It is better to either fix the condition, or reduce the price to compensate for it. However, if you reduce the price, a buyer might still expect a price reduction later to compensate for the issue. This is why it is usually better to just fix it, whatever “it” is. If you are considering selling your home and you aren’t sure if you should fix something, let me know and I can stop by and give you my opinion.


I’ve noticed that homebuyers often put off ordering their homeowner’s insurance policy until the week before closing. It is wise to investigate the insurability of both the home and the buyer as early as possible. That’s right, both the home AND the buyer need to be approved by the insurance company before they will issue a policy. If they feel that either the home OR the buyer is highly likely to result in expensive claims, they many not offer a policy. Without an insurance policy, the lender won’t lend the money and the deal falls apart. This is very rare, but it’s something to be aware of and you should do your homework ahead of time.


For the home, the insurance company is especially concerned about homes with prior water leaks or a history of claims. In regard to the buyer, the insurance company will be reviewing their credit history and also their history of claims in their prior residences, even if they were renting. There is something called a CLUE (Comprehensive Loss Underwriting Exchange) report that can be ordered on the home and the potential buyer ahead of time. If you are a buyer, talk to your insurance agent. If you are a seller, talk to your listing agent and they can help you order one.


Another reason to start early with the CLUE report is that by law, an insurance company can cancel your policy up to 60 days after you apply for the coverage. Here is the worst-case scenario: You buy a home and close escrow but then two weeks later you get a cancellation notice on your insurance because the home has a history of water damage. This means that you’ll have to get insurance from a company that specializes in high-risk homes, and their premiums can be very expensive.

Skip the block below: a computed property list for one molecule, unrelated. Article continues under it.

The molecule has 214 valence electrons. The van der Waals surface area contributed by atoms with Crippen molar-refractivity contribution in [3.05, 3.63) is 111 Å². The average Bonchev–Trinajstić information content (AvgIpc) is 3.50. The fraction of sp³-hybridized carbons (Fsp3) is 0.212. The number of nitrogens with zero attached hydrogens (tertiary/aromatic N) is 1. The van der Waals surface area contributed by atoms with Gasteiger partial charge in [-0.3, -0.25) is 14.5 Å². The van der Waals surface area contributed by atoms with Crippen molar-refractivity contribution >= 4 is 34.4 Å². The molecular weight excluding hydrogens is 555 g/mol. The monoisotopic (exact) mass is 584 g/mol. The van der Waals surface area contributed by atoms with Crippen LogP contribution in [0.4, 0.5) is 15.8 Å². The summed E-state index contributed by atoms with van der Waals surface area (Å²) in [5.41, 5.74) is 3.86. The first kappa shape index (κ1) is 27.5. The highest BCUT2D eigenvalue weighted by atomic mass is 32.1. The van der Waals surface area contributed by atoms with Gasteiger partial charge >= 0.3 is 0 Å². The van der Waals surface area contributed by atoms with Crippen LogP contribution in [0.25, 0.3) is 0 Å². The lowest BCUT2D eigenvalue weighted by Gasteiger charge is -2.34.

Two items came to my attention recently in regards to solar power for your home that I thought you should be aware of.

The first is that the federal tax credit that was set to expire at the end of 2016 was just extended for five more years. I’ve heard VERY little mention of this in the news so I’m guessing this will be news to most of you. I’m still hearing some ads for solar that tell you to “hurry up” before the federal tax credit expires, but I’m sure they’ll update their ads soon. (FYI: The California tax credit is long gone.)

Here is a quote from a website called The Simple Dollar, “The extension means a 30% federal tax credit offered by the EPA and Department of Energy to encourage Americans to use solar power for the next five years. If you install Energy Star-approved solar power systems, the credit allows you to claim 30% of the cost as a tax credit for the year you installed it. That amount is taken directly off your tax payment, rather than as a deduction from your taxable income.”

The other item is that you can now buy solar power through PG&E. You can choose to have either 50 or 100% of your power come from solar. The catch is that you aren’t saving money with this program, but the argument is that it’s better for the environment. There are no panels required, nothing to buy, no long-term leases to sign, etc. So this may be a good option for people or businesses who are renting, or their building doesn’t allow for a good solar system installation due to the size or direction of the roof, but you still want to go solar for environmental reasons. You can find out more at pge.com/solarchoice.


“What the heck is a GFCI?” GFCI stands for ground fault circuit interrupter. This is the type of electrical outlet that you should have wherever a water source is close to your outlet. For example, in your kitchen, bathrooms, laundry, etc. They are designed to prevent electrocution in the event that you were to drop your running hair dryer into a sink full of water (for example). The GFCI will detect the interruption in the flow and shut off the current.


However, some GFCIs (even in new homes) are defective, and it’s a common problem. Seems like we see defective GFCIs come up in many home inspections reports, and this is a potentially dangerous situation. There is an inexpensive device you can buy at a hardware store to test them, but here is an even easier way.


You can locate the GFCI by two small buttons on the face of the outlet. One is labeled “test” and the other is labeled “reset.” Press the “reset” button to make sure that the unit is ready. Then plug a nightlight, or any other portable appliance, into the outlet and turn it on. Push the “test” button and the nightlight should turn off. Press the “reset” button again and the nightlight should come back on. If the nightlight doesn’t go out, then the GFCI isn’t working properly. You should have a licensed electrician come out and check all of your GFCI’s.


Not every outlet that is GFCI protected will have the two buttons on them. There will be one with buttons on it that will often protect several other outlets close by. On a new home there will be a little white sticker on the protected outlets, but it often falls off with use.